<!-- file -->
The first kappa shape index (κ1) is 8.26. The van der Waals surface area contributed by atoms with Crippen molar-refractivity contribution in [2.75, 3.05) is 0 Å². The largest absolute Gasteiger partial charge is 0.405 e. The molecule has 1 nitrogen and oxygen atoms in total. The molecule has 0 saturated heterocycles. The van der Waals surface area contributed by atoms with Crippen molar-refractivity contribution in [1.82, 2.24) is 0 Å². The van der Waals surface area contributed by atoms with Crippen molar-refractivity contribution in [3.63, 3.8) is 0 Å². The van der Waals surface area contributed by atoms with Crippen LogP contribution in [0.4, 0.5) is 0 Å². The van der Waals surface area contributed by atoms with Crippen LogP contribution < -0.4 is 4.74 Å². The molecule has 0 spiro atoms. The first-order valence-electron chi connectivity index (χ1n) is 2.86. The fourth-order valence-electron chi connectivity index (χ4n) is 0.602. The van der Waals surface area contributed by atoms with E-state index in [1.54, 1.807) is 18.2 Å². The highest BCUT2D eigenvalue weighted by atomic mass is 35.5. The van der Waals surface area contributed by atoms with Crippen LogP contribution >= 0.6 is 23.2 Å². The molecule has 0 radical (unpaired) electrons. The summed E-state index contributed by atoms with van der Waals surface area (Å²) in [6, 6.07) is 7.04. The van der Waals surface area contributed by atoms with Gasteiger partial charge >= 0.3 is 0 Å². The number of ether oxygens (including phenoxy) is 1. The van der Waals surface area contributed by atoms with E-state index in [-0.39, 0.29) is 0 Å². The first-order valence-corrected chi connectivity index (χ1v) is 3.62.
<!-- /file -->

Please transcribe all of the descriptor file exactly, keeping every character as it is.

The first kappa shape index (κ1) is 8.26. The van der Waals surface area contributed by atoms with Crippen molar-refractivity contribution in [2.75, 3.05) is 0 Å². The largest absolute Gasteiger partial charge is 0.405 e. The molecule has 1 nitrogen and oxygen atoms in total. The molecule has 0 saturated heterocycles. The van der Waals surface area contributed by atoms with Crippen molar-refractivity contribution in [1.82, 2.24) is 0 Å². The van der Waals surface area contributed by atoms with Crippen molar-refractivity contribution in [3.63, 3.8) is 0 Å². The van der Waals surface area contributed by atoms with Crippen LogP contribution in [0.4, 0.5) is 0 Å². The van der Waals surface area contributed by atoms with Crippen LogP contribution < -0.4 is 4.74 Å². The molecule has 0 spiro atoms. The first-order valence-electron chi connectivity index (χ1n) is 2.86. The fourth-order valence-electron chi connectivity index (χ4n) is 0.602. The van der Waals surface area contributed by atoms with E-state index in [1.54, 1.807) is 18.2 Å². The highest BCUT2D eigenvalue weighted by atomic mass is 35.5. The van der Waals surface area contributed by atoms with Crippen LogP contribution >= 0.6 is 23.2 Å². The molecule has 0 radical (unpaired) electrons. The summed E-state index contributed by atoms with van der Waals surface area (Å²) in [6, 6.07) is 7.04. The van der Waals surface area contributed by atoms with Gasteiger partial charge >= 0.3 is 0 Å². The number of ether oxygens (including phenoxy) is 1. The van der Waals surface area contributed by atoms with E-state index in [-0.39, 0.29) is 0 Å². The first-order valence-corrected chi connectivity index (χ1v) is 3.62.